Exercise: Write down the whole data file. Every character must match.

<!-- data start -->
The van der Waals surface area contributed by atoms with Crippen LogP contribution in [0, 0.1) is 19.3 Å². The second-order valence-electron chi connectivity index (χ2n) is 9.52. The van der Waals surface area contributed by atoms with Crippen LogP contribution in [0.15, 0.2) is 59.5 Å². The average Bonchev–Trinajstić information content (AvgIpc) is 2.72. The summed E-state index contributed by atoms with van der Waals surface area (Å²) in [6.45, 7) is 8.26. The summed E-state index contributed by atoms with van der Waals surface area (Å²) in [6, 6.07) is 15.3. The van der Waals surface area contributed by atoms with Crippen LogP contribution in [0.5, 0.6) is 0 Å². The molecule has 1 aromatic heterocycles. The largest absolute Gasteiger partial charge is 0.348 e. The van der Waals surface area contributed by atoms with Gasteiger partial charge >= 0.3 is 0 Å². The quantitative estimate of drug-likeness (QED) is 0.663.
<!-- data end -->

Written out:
The van der Waals surface area contributed by atoms with Crippen LogP contribution in [0, 0.1) is 19.3 Å². The second-order valence-electron chi connectivity index (χ2n) is 9.52. The van der Waals surface area contributed by atoms with Crippen LogP contribution in [0.15, 0.2) is 59.5 Å². The average Bonchev–Trinajstić information content (AvgIpc) is 2.72. The summed E-state index contributed by atoms with van der Waals surface area (Å²) in [6.45, 7) is 8.26. The summed E-state index contributed by atoms with van der Waals surface area (Å²) in [6, 6.07) is 15.3. The van der Waals surface area contributed by atoms with Crippen LogP contribution in [0.5, 0.6) is 0 Å². The molecule has 1 aromatic heterocycles. The largest absolute Gasteiger partial charge is 0.348 e. The van der Waals surface area contributed by atoms with Gasteiger partial charge >= 0.3 is 0 Å². The quantitative estimate of drug-likeness (QED) is 0.663.